7 design hacks that make it look like you know what you’re doing

creativity, Design, work

I have this theory: You can be good at design without being good at PhotoShop.

I am not a graphic designer in the slightest. Yes, I learned some PhotoShop and Illustrator during high school and college, but it’s not like I have the software anymore or even remember what I’m doing. And yet I find myself making design decisions all the time (my resume, a blog post infographic for a client at work, the bar cart that my roommates and I are trying to put together). It’s been life-saving to know at least things like how to make a Powerpoint slide look good, which sounds super basic, but really comes in handy more than you know.

Enough intro- on to the good stuff!

Alex’s Design School for Basics

1.  Learn some easy color theory.

First things first- you have to be good with color. I’m going to skip over that color wheel and primary and secondary color stuff, because I never use it anyways, and get to the things you really need:

  • Choose two main colors and then a few accent colors– for instance, my two go-to colors are ballet slipper and black, and then I have a few others like lavender and sea foam that I like to throw in the mix.
  • Pantone has everything you need for hex codes and color trends. Hex codes: that exact number (like #AFD645, for example) to match the specific shade you want.
  • Use tools like the Canva color palette generator to give you ideas and inspiration for good, meaningful color combos. I like to pick a few images and plug them in to get the colors I like– for instance, I picked the ballet slipper shade because I used to be a ballet dancer.

For more reading on basic color theory, I suggest this article.

2. KISS: Keep It Simple, Stupid.

Simplicity is the keynote of all true elegance, says Coco Chanel. Translation: You know how the little black dress is the epitome of classic style? You want your designs to be the LBD of graphic design. For instance:

  • Stick to those two colors you just picked out. Three max.
  • Use just one image.
  • Pick one font for headers, and then another font for the body text.

3. A few dont’s:

  • Do not use Comic Sans.
  • Do not put purple text on a black background.
  • Don’t skip spellcheck- last thing you need is a typo ruining your Insta highlight and distracting you from an awesome design.
  • Don’t fill the whole space. Use the white space!

4. Find free stock images that go with your colors.

Not crappy stock photos of random people in suits giving you a thumbs up. Here are a few amazing sites that provide beautiful free images:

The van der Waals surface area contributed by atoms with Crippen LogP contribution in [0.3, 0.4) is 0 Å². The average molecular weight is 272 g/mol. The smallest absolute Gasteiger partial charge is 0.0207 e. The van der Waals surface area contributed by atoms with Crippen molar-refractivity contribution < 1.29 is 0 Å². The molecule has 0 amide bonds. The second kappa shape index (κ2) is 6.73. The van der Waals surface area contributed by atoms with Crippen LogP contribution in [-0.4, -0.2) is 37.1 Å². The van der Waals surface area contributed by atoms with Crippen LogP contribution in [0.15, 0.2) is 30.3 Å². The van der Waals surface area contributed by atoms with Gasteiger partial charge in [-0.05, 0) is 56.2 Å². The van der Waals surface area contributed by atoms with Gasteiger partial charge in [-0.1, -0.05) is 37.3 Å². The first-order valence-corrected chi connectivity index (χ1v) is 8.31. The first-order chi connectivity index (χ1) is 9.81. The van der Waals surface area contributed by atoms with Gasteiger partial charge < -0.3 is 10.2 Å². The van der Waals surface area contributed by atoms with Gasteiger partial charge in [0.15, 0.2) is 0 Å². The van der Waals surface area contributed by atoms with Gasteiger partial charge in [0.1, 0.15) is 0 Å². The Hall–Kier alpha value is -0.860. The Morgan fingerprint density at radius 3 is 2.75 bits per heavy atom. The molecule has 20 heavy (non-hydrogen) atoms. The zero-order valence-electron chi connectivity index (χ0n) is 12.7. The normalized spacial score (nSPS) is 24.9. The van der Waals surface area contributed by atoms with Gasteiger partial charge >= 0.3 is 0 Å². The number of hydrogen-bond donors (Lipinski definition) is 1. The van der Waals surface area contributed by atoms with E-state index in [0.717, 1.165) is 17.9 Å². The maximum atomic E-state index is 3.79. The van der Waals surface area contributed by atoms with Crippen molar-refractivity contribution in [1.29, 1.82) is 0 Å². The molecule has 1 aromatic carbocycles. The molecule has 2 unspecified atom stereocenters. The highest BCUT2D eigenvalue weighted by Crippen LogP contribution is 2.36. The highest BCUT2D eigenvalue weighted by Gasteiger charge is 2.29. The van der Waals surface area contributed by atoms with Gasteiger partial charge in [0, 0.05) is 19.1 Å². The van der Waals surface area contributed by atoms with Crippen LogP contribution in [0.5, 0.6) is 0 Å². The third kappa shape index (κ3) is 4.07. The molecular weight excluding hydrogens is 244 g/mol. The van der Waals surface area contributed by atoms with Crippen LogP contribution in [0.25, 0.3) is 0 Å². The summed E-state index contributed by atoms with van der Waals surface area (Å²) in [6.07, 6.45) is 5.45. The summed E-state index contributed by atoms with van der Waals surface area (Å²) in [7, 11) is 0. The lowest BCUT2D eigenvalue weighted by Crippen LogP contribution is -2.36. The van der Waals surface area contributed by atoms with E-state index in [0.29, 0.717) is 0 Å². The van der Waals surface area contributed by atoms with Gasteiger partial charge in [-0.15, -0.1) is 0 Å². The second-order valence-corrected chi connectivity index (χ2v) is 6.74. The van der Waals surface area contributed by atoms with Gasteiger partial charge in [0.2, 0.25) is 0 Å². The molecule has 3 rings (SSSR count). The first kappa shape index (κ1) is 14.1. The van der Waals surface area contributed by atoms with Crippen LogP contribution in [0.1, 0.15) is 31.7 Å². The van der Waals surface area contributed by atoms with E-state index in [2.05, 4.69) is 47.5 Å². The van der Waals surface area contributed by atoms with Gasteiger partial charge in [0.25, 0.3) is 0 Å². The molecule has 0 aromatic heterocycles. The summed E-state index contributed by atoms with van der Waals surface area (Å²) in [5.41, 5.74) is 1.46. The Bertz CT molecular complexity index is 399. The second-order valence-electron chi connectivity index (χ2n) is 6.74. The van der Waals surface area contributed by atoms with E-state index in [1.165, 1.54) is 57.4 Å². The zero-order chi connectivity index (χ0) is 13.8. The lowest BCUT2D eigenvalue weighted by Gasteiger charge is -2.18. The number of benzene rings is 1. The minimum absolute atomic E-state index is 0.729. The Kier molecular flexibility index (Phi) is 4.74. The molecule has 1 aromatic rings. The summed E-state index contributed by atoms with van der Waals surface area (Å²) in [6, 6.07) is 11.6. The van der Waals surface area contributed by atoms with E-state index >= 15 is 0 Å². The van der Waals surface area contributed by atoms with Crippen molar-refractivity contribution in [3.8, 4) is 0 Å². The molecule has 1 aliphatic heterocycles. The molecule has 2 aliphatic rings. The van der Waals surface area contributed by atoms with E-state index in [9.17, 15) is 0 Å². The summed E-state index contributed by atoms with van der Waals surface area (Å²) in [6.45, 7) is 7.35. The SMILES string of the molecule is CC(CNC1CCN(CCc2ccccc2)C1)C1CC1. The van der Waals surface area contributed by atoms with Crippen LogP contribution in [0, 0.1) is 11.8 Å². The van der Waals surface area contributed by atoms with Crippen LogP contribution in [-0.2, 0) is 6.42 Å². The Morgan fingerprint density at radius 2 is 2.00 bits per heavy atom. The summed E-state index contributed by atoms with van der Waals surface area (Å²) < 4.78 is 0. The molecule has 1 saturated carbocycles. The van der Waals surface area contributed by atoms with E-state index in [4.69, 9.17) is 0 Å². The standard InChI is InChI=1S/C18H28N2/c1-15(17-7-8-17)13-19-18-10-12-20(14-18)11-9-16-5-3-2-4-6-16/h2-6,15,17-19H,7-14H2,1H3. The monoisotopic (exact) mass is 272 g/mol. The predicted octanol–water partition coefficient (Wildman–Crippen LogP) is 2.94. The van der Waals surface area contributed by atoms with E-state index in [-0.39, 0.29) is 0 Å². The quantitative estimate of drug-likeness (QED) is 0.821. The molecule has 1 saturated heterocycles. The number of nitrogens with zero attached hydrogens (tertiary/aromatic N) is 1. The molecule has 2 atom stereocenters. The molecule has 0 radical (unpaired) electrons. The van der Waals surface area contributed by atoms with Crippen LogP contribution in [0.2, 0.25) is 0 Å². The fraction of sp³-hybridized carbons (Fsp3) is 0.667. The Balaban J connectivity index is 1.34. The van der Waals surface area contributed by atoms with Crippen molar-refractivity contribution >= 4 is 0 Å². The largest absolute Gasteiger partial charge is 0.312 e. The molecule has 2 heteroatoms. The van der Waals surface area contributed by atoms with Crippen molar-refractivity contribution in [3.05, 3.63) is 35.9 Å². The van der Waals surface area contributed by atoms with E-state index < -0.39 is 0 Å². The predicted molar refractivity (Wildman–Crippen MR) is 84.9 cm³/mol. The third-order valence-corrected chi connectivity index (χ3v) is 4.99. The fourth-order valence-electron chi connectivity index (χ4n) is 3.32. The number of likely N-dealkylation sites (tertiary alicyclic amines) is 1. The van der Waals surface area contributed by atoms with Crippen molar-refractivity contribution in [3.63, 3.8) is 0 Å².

I often use these because my own iPhone photography pales in comparison to these pros, but you can obviously also mix in your own photos. Stock sites just make it easier on you to look polished and professional, and find unique images you might not be able to take yourself. There’s just something extra glossy about a good stock photo.

5. Draw inspiration from everywhere.

advertisement-advertising-bright-439857.jpg

Looking to outside sources will help you see new ways of putting together visuals. A few places I like to look for design inspo:

  • Vintage ads
  • Neon signs
  • Art museums
  • Gardens
  • Boardwalks
  • Window displays
  • Album art & music (my love of lightning bolts comes from David Bowie)

6. Use mood boards to define your aesthetic and stay focused on it.

I love spending time finding images of things that resonate with me and putting them all together to see what my overall vibe is. Use those stock photo sites I just mentioned if you need help. I have this live inspiration board that I keep adding to and taking away from, and from that board I’ve figured out what I’m drawn to. And then I can take a step back and pick a few words to describe it. I found a few themes: Coffee. Pink. Architecture. Typewriters. Vintage. Beach. And so I stick to those themes whenever I’m choosing pictures for my blog posts and other designs.

My personal vibe is usually timeless, bold, professional, feminine and fun, and I got that from seeing pictures of vintage neon signs next to pictures of desks. Why do I like desks? I have no idea. I just love desks. Anyways. Here’s a sampling of what I have on my board:

7. Photoshop is great and all, but Canva will make you look like an actual wizard.